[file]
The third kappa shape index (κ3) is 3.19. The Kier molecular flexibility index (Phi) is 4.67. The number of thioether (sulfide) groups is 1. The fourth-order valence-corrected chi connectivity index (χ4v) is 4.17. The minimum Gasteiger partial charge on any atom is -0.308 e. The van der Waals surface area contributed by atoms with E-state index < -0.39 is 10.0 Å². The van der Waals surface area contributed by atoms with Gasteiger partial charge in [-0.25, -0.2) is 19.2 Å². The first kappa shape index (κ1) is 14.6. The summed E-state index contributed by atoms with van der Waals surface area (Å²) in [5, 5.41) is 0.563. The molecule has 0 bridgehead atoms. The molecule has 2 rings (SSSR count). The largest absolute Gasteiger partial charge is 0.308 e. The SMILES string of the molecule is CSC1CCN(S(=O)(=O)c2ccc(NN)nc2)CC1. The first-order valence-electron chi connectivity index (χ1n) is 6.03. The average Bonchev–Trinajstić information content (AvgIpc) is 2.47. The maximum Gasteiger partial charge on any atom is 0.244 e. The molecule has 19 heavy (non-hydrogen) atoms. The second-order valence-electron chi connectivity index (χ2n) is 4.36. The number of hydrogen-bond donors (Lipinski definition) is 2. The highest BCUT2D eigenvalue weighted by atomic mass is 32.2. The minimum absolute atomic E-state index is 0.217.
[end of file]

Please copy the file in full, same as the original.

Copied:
The third kappa shape index (κ3) is 3.19. The Kier molecular flexibility index (Phi) is 4.67. The number of thioether (sulfide) groups is 1. The fourth-order valence-corrected chi connectivity index (χ4v) is 4.17. The minimum Gasteiger partial charge on any atom is -0.308 e. The van der Waals surface area contributed by atoms with E-state index < -0.39 is 10.0 Å². The van der Waals surface area contributed by atoms with Gasteiger partial charge in [-0.25, -0.2) is 19.2 Å². The first kappa shape index (κ1) is 14.6. The summed E-state index contributed by atoms with van der Waals surface area (Å²) in [5, 5.41) is 0.563. The molecule has 0 bridgehead atoms. The molecule has 2 rings (SSSR count). The largest absolute Gasteiger partial charge is 0.308 e. The SMILES string of the molecule is CSC1CCN(S(=O)(=O)c2ccc(NN)nc2)CC1. The first-order valence-electron chi connectivity index (χ1n) is 6.03. The average Bonchev–Trinajstić information content (AvgIpc) is 2.47. The maximum Gasteiger partial charge on any atom is 0.244 e. The molecule has 19 heavy (non-hydrogen) atoms. The second-order valence-electron chi connectivity index (χ2n) is 4.36. The number of hydrogen-bond donors (Lipinski definition) is 2. The highest BCUT2D eigenvalue weighted by atomic mass is 32.2. The minimum absolute atomic E-state index is 0.217.